There’s a fine balance in audiobooks when it comes to altering the reader’s voice between characters; they should be distinct enough that the listener can follow a conversation, but not so in-your-face that you’re brought out of the story. Welliver’s  gift is his ability to create, with consistent and subtle intonation, a conversation’s back and forth action. So much more efficient than “he said” and “Harry replied,” and “she shouted.”

His narrating work can be heard in several Robert B. Parker novels, while his acting can be seen in The Town, Gone Baby Gone, Twisted and Transformers. Age of Distinction. I’m sure acting is not easy, but reading aloud in such an intelligent and enjoyable manner must be even harder.

 

I have a love/hate relationship with movies that are based on books. Sometimes the movies are well put together and follow the plot lines and character development of the book almost perfectly. Other times, I can tell just by the preview that the movie has completely gone off the rails and does not follow the book. Depending on how attached I am to the book, I might be able to let go of the differences in the movie, but if I feel any deep connections to the book, I pity the people next to me in the theater because I will point out how the two differ. Thankfully, I have found a few book-based movies that have changes that enhance the book or even make more logical sense than the world created in the book.

With the recent upswing in popularity of post-apocalyptic dystopian literature, especially those marketed towards young adults, movie producers have seemingly been turning to these novels as fool-proof ways to draw people into the theaters. (Case in point: The Hunger Games movies based on books by Suzanne Collins, as well as the Divergent movies based on books by Veronica Roth.) A similar post-apocalyptic dystopian book/movie pair just made it to the top of my to-be-read/to-be-watched list and I must say that I actually enjoyed the two.


the maze runnerThis pairing is the book, The Maze Runner written by James Dashner published in 2009, as compared to the movie The Maze Runner released in 2014 by Twentieth Century Fox.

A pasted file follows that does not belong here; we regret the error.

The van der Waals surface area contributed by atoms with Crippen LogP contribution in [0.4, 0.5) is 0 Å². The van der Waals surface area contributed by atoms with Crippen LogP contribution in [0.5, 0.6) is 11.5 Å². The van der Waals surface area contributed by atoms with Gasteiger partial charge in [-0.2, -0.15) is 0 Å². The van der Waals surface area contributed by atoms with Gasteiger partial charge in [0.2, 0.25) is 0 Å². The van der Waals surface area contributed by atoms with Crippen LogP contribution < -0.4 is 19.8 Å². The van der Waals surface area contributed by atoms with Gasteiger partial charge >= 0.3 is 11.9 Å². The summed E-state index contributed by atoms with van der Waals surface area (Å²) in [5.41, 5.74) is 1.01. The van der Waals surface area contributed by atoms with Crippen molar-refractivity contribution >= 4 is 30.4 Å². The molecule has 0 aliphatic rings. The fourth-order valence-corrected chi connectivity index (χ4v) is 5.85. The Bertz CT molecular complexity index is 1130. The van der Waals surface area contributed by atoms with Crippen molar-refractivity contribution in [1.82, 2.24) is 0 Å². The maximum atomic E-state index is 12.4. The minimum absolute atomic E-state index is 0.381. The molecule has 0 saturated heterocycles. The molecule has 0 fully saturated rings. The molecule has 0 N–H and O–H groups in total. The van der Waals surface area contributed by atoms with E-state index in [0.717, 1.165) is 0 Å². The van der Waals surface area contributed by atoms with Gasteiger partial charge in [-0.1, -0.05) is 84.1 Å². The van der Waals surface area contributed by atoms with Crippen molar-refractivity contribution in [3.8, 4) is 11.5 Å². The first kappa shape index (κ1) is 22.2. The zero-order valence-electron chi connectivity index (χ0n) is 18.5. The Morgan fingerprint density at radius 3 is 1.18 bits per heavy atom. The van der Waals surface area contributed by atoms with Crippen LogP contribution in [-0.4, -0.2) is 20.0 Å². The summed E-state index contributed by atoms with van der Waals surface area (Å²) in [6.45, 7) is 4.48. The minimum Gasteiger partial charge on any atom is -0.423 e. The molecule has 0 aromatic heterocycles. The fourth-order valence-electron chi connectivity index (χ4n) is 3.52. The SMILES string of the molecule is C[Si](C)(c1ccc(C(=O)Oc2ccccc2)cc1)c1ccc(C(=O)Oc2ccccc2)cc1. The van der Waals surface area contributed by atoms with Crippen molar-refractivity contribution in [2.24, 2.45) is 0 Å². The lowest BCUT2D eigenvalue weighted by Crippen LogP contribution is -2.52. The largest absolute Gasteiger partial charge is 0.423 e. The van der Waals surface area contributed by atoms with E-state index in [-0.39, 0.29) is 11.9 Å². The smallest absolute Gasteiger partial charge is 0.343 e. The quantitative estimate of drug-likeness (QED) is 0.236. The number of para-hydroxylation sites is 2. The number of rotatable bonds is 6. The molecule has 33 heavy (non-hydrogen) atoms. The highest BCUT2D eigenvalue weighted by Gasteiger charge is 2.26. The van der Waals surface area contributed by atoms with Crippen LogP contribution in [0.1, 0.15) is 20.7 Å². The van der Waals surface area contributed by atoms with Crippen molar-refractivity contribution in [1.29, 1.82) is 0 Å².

In the book, Dashner begins the story of the Maze by introducing Thomas, the newest Greenie who wakes up in the bottom of the Box not knowing anything about himself, not even his name. He is greeted by the other boys, the Gladers, and shown around his new home, the Glade, a large expanse of land surrounded and enclosed in huge stone walls. Each boy has to pull his own weight in order for them all to survive, leaving them all with jobs to make their enclosed community run smoothly.

As Thomas soon learns, the Gladers are sure of only a few things: every morning the stone doors open, every night the doors close, and you do not want to be stuck in the maze at night because that is when the Grievers, a weird mechanical, bulbous type of monster that, if they corner you, can sting you and make you go through the Changing, come out. Every night after the doors close, the maze changes, making it even harder for the boys as solving the maze is the only way they can escape. Every thirty days a new Greenie is delivered in the Box. These things have been consistent since the first group of boys woke up in the maze over two years ago. Until Thomas shows up… Then everything changes.


the maze runner dvdThe movie version deviates from the plot of the book, but in a good way, in a necessary cinematic way. Some of the plot points Dashner makes in the book would have been difficult and a little far-fetched to allow for on-screen time, but at the same time, the exclusion of those significant details changed the plot from what Dashner wrote in the book. (For example, the exclusion of the Cliff, the abyss that is mentioned throughout the book, allowed the movie producers to instead dive more into the mechanics of the Grievers and the interlocking technology aspects that WCKD, also known as the Creators, used to control the boys.) Many other changes were done to enhance the book, but the overall themes of the book are still present within the movie.

All in all, the movie allows viewers who have read the book a better understanding of the workings of the boys’ minds, to see in better detail the immensity and confusion of the maze, and the destruction that the Grievers, and therefore the Creators, run the boys through on a day-to-day basis.

In my opinion, the movie version did not detract from the book, but instead adds a necessary level of cinematic pop to keep viewers engaged in the Gladers’ lives and their struggle to get free.

The Maze Runner is also available as an e-book, an e-audiobook, a playaway audiobook, and a cd audiobook.